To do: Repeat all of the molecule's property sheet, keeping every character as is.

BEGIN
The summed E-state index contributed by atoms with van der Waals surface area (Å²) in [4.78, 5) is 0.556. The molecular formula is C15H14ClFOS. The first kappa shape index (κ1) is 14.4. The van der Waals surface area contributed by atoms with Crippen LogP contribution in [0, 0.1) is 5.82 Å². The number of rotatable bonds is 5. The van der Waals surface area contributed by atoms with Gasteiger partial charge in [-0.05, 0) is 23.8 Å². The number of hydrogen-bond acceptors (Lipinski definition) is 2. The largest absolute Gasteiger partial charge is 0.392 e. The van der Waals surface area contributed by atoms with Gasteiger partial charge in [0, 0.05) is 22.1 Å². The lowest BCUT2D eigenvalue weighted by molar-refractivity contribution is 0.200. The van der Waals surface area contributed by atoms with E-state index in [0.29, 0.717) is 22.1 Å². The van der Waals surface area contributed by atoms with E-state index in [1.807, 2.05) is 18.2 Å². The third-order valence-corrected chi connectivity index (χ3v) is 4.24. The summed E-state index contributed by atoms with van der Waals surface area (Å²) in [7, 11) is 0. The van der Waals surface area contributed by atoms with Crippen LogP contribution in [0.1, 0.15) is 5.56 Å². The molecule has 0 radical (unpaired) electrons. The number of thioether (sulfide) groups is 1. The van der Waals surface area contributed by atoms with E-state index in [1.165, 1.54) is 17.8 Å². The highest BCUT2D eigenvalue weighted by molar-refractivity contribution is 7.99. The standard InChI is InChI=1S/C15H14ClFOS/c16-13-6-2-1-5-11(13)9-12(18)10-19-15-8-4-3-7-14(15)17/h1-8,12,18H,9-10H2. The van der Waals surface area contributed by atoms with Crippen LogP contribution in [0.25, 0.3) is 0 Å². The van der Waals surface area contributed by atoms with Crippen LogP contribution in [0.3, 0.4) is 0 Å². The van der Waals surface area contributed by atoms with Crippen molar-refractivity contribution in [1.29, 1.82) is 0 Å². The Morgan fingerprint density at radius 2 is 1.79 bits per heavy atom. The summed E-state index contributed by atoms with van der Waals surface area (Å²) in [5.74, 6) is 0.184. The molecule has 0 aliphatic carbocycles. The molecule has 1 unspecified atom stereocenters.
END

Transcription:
The summed E-state index contributed by atoms with van der Waals surface area (Å²) in [4.78, 5) is 0.556. The molecular formula is C15H14ClFOS. The first kappa shape index (κ1) is 14.4. The van der Waals surface area contributed by atoms with Crippen LogP contribution in [0, 0.1) is 5.82 Å². The number of rotatable bonds is 5. The van der Waals surface area contributed by atoms with Gasteiger partial charge in [-0.05, 0) is 23.8 Å². The number of hydrogen-bond acceptors (Lipinski definition) is 2. The largest absolute Gasteiger partial charge is 0.392 e. The van der Waals surface area contributed by atoms with Gasteiger partial charge in [0, 0.05) is 22.1 Å². The lowest BCUT2D eigenvalue weighted by molar-refractivity contribution is 0.200. The van der Waals surface area contributed by atoms with E-state index in [0.29, 0.717) is 22.1 Å². The van der Waals surface area contributed by atoms with E-state index in [1.807, 2.05) is 18.2 Å². The third-order valence-corrected chi connectivity index (χ3v) is 4.24. The summed E-state index contributed by atoms with van der Waals surface area (Å²) in [7, 11) is 0. The van der Waals surface area contributed by atoms with Crippen LogP contribution in [0.1, 0.15) is 5.56 Å². The molecule has 0 radical (unpaired) electrons. The number of thioether (sulfide) groups is 1. The van der Waals surface area contributed by atoms with E-state index in [1.165, 1.54) is 17.8 Å². The highest BCUT2D eigenvalue weighted by molar-refractivity contribution is 7.99. The standard InChI is InChI=1S/C15H14ClFOS/c16-13-6-2-1-5-11(13)9-12(18)10-19-15-8-4-3-7-14(15)17/h1-8,12,18H,9-10H2. The van der Waals surface area contributed by atoms with Crippen LogP contribution in [0.25, 0.3) is 0 Å². The van der Waals surface area contributed by atoms with Crippen LogP contribution in [0.3, 0.4) is 0 Å². The van der Waals surface area contributed by atoms with Crippen molar-refractivity contribution in [1.29, 1.82) is 0 Å². The Morgan fingerprint density at radius 2 is 1.79 bits per heavy atom. The summed E-state index contributed by atoms with van der Waals surface area (Å²) in [5.74, 6) is 0.184. The molecule has 0 aliphatic carbocycles. The molecule has 1 unspecified atom stereocenters.